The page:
C.-J. Fan, and
G.-X. Huang, Environment and Plant Protection Institute, CATAS, Key Laboratory of Integrated Pest Management on Tropical Crops, Ministry of Agriculture, Hainan Key Laboratory for Monitoring and Control of Tropical Agricultural Pests, Danzhou, Hainan 571737, P. R. China. This work was partly supported by the fund for Modern Agro-Industry Technology Research System (CARS-12-hnhgx) from the Ministry of Agriculture, the People's Republic of China
Cassava (Manihot esculenta) is an economically important crop grown widely in South China. Seventy percent of the cassava grown is used for starch and ethanol production and it has become the foundation of local food and bioenergy systems. In November 2010, a new root rot disease was found on cv. HuaNan205 from a cassava plantation in Danzhou, Hainan Province. Disease occurred on 30% or less of the plants. Initially, the upper leaves wilted at noon and recovered in the evening. Eventually, infected plants no longer recovered and the whole plant wilted and died. Root rot symptoms consisting of irregular brown patches occurred on the tuberous roots. Symptomatic root rot tissue was cut into 1-cm pieces, washed in distilled water, and soaked in a solution of 1% sodium hypochlorite for 3 min. A subsection was cut from each sterilized piece, placed on a plate of V8 agar medium, and incubated at 28°C for 7 days. Pathogenicity was established by following Koch's postulates. In July 2011, 10 plants of cassava cv. HuaNan205 were selected from a disease-free plantation in Danzhou. The pathogen was cultivated on V8 agar at 28°C for 14 days. Four holes were established 15 cm from the base of the cassava plants. Five plants were inoculated with 100 mL of the mycelial suspension in each of the four spots and covered by soil. The other five plants were treated with sterile water as control. Plants were maintained for 4 months. All five of the inoculated plants wilted and two died, while the control plants grew normally. Symptoms similar to the original root lesions were observed on tuberous roots of inoculated plants, while only scars formed on tuberous roots of control plants. The pathogen was reisolated from the lesions of inoculated plants. Microscopic examination showed the sporangia as papillate and ovoid with the widest part close to the base. They were easily washed off and each detached sporangium contained a short pedicel 1.2 to 6.9 μm long, average 2.9 μm. Chlamydospores were readily observed on diseased roots and observed in pure cultures on V8 agar. Morphological characteristics of the specimen were similar to the descriptions for Phytophthora palmivora (2). Genomic DNA of this isolate was extracted with a cetyltrimethylammoniumbromide protocol (3) from mycelium and used as a template for amplification of the internal transcribed spacer (ITS) region of rDNA with primer pair ITS1/ITS4 (1). The sequence (GenBank Accession No. HE580279) exactly matched several sequences (e.g., GenBank Accession Nos. HQ237481.1, AY745750, and AY745751) of P. palmivora. To our knowledge, this is the first report of root rot caused by P. palmivora on cassava in China.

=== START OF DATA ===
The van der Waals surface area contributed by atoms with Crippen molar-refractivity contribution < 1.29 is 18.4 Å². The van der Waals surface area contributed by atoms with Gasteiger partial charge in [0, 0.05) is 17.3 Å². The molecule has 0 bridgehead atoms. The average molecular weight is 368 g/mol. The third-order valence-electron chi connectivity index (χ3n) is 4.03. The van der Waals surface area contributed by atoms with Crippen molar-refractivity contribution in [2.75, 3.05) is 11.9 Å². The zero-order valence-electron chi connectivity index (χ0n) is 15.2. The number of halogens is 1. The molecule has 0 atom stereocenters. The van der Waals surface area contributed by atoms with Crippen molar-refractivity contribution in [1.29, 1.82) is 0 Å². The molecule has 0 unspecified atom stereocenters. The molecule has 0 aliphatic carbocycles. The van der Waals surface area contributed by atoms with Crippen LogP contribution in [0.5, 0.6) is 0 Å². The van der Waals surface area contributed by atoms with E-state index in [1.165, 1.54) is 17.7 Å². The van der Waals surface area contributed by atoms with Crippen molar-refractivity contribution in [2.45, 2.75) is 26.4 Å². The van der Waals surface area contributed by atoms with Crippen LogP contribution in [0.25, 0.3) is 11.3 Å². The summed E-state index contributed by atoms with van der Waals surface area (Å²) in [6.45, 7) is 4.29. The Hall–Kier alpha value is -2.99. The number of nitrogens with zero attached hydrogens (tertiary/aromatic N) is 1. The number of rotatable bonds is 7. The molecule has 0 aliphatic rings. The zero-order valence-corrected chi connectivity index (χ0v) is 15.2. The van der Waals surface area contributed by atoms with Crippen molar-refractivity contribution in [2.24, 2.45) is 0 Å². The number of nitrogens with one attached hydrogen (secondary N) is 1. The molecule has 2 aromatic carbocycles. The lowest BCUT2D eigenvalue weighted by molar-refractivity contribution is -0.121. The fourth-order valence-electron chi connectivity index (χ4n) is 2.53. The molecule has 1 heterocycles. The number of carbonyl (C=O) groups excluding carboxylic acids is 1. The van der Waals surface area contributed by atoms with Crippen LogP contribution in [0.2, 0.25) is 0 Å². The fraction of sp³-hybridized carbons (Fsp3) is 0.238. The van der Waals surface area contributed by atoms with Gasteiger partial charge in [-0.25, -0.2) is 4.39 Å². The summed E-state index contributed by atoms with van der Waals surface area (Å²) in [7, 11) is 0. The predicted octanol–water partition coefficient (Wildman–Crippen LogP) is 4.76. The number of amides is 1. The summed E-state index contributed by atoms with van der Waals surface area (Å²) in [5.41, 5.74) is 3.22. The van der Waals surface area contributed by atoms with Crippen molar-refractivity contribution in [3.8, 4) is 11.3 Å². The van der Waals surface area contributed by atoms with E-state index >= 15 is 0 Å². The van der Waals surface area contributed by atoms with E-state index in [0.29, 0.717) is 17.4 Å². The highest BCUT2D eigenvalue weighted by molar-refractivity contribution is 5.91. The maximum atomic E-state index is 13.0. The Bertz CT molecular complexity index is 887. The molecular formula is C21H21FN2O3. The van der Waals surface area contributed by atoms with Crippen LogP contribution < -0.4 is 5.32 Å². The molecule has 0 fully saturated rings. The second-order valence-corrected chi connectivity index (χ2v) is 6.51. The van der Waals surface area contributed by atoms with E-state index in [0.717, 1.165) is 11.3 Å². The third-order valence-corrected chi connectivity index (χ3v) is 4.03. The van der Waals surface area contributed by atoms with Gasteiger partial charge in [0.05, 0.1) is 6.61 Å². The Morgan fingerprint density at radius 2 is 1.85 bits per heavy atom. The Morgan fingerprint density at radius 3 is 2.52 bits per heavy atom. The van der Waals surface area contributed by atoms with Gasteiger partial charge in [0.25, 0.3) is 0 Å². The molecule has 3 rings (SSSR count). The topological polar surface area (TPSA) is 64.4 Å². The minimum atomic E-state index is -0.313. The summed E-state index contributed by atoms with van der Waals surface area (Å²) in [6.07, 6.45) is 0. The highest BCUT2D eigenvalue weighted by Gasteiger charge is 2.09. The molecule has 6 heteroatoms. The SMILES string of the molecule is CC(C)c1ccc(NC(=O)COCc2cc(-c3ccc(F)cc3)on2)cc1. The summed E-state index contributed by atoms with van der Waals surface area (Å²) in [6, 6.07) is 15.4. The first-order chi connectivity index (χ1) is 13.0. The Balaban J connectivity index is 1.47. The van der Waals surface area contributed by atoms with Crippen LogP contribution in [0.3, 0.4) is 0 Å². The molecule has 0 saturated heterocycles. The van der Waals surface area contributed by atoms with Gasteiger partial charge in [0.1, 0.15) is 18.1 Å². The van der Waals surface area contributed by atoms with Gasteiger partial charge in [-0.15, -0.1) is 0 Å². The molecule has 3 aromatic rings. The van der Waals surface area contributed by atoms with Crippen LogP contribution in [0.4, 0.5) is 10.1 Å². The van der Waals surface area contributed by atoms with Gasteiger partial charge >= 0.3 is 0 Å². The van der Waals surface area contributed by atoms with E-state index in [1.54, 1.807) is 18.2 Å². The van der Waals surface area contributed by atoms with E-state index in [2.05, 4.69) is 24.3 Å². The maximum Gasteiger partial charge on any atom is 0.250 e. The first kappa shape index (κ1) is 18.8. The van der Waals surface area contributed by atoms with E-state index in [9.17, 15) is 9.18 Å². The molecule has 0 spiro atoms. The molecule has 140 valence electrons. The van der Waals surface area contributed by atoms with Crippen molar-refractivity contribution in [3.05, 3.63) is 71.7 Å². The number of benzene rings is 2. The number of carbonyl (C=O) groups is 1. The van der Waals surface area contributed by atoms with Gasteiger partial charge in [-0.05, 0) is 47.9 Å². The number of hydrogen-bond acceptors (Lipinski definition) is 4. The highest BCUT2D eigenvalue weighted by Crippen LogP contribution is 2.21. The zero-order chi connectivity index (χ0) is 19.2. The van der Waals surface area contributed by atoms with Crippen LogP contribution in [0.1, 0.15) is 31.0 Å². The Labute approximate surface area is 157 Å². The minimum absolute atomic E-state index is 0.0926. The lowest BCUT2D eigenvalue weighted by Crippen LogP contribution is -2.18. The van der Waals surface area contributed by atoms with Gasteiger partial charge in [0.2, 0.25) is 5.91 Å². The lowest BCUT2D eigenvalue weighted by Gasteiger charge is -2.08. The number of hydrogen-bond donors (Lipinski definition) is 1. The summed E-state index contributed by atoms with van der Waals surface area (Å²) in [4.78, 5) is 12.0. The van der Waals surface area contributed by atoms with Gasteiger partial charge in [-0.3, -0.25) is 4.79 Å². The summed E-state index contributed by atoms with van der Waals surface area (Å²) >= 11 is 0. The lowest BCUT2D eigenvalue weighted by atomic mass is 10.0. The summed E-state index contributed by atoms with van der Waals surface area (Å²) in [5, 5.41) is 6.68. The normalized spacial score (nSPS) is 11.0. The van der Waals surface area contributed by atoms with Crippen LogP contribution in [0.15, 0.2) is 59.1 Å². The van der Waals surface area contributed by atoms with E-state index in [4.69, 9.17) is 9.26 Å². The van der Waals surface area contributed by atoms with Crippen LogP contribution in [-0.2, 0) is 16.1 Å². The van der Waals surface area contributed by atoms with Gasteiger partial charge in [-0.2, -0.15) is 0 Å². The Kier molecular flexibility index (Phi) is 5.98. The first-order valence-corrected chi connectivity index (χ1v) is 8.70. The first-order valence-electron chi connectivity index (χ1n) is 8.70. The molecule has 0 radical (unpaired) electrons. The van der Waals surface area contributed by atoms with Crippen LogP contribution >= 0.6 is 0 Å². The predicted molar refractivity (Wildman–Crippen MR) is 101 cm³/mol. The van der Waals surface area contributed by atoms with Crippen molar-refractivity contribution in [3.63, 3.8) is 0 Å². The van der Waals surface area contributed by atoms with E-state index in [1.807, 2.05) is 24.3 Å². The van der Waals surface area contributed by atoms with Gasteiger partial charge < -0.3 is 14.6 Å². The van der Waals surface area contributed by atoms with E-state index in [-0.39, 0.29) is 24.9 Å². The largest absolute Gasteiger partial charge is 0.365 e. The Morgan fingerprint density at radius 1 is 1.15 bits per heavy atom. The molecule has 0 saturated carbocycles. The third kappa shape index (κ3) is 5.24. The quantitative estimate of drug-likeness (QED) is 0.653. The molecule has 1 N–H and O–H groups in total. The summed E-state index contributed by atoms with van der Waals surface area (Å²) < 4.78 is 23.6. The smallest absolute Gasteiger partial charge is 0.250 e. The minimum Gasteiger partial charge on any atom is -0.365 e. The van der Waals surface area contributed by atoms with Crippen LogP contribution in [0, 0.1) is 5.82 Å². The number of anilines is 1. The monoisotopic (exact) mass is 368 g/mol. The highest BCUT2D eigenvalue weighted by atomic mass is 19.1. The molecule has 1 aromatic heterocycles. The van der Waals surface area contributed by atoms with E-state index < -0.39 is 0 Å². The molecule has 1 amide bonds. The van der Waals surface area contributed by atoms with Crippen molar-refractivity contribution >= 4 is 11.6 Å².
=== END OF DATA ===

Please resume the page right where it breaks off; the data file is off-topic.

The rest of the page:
References: (1) D. E. L. Cooke et al. Fungal Genet. Biol. 30:17, 2000. (2) D. C. Erwin and O. K. Ribeiro. Phytophthora Diseases Worldwide. The American Phytopathological Society, St. Paul, MN, 1996. (3) J. R. Xu et al. Genetics 143:175, 1996.